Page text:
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BRKG BREXIT - UPDATE, Brit speaker of the House holds private talks with EU, bypassing Johnson, post 403
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  1. #161
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    As for Irland the brits just as well give that part they had control of back to the Irish.

  2. #162
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    This whole mess has gone far beyond the level of circus, and into the realm of the patently absurd. If Brits weren't aware of how dysfunctional their governmental system was before, they sure are now.

    British subjects (they're not citizens) HAVE NO VOICE IN HOW THEIR COUNTRY IS RUN. That should be hugely apparent now.

  3. #163
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    Quote Originally Posted by Publius View Post
    As for Irland the brits just as well give that part they had control of back to the Irish.
    Just like the Scots, most of them don't really want independence, because they need/want to ride on somebody else's gravy train. Seems that goes for a lot of the English, too.

  4. #164
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    Boris Johnson says he would rather 'be dead in a ditch' than delay Brexit, in rambling speech – live news

    https://www.theguardian.com/politics...-politics-live

    (This above link also includes sort of an all day running blog of events. Scroll down below the video at the site. I watched it yesterday, and it's pretty helpful.)

    Last edited by WalknTrot; 09-05-2019 at 01:32 PM.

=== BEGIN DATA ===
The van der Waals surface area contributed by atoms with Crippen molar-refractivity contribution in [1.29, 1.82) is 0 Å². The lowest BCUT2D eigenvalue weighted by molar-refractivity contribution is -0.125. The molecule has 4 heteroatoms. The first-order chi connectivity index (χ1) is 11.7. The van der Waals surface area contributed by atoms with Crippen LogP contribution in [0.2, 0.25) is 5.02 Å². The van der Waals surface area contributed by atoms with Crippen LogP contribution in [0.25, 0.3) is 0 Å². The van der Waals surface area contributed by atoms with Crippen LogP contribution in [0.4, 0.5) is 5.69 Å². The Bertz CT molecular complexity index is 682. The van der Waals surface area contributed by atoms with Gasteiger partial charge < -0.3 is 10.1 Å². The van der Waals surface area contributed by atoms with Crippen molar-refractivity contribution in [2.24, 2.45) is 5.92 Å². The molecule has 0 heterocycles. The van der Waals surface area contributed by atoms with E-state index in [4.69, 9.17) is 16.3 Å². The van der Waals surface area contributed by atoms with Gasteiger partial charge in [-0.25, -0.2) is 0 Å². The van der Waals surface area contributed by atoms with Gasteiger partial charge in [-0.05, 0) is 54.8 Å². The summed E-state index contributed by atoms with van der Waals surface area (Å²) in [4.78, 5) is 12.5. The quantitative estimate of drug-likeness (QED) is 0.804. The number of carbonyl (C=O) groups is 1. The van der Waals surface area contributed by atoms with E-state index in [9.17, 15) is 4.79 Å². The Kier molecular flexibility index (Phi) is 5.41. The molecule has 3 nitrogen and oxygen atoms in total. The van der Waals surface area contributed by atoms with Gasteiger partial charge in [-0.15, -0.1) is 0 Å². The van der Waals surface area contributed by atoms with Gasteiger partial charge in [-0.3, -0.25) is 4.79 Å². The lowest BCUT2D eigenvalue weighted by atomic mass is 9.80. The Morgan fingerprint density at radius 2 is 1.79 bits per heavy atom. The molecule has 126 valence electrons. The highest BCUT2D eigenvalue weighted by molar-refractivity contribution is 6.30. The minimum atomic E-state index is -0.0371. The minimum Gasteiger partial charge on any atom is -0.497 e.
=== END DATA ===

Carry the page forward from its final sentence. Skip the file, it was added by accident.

5. #165
    There is nothing said about the timing of an election but the EU seems to have put the onus on Corbyn.


    https://www.express.co.uk/news/uk/11...-boris-johnson

    Remainers' Brexit farce: EU tells Corbyn only way to get a delay is from general election
    REMAINERS' attempts to stop Boris Johnson from delivering Brexit on October 31 and force the Prime Minister to request a further extension to the negotiations may backfire as the European Union might only grant a delay with the condition the UK goes back to the polls for a general election.
    By ALESSANDRA SCOTTO DI SANTOLO


    Former MEP Elmar Brok, now an adviser to the European Commission, told Sky News the Brussels bloc may only agree to a delay to the Brexit negotiations past October 31 on the condition Britons go back to the polls for a general election or a second referendum. Mr Brok claimed MPs' attempts to stop a no deal Brexit scenario in Parliament on Wednesday night was no news to the EU negotiations who have been witnessing the same chaos coming from the Commons over the past year.

    He said: “There must be some change. We’ve seen this whole situation in the House of Commons for nearly one year, since November last year.

    “There’s no change.

    “If there is a new election or if there is a referendum, for example, promised, I think then we would give an extension.”

    MPs' decision to vote in favour of a bill that could force the Prime Minister to ask for an extension to the Article 50 process may, therefore, backfire if Parliament does not reach a majority for either a general election or a referendum.

    Following his second defeat in Parliament, Boris Johnson tabled a motion to call for a snap election to be held on October 15 which was scuppered by Labour MPs who abstained in the vote.

    Now, Jeremy Corbyn might be forced to agree to a general election if he wants to succeed in his quest to stop the Prime Minister from taking the UK out of the EU without a deal after all.

    Speaking to reporters on Thursday, the Prime Minister accused the Labour leader of being in "breach" of his job description.

    He said: “My intention as I said just now is that, and I’m absolutely determined to do this, is to deliver on the mandate of the people.

    “We have a democracy in this country.

    “And the way we work is that when the people take a decision, Paralmentarians are sworn to uphold that decision.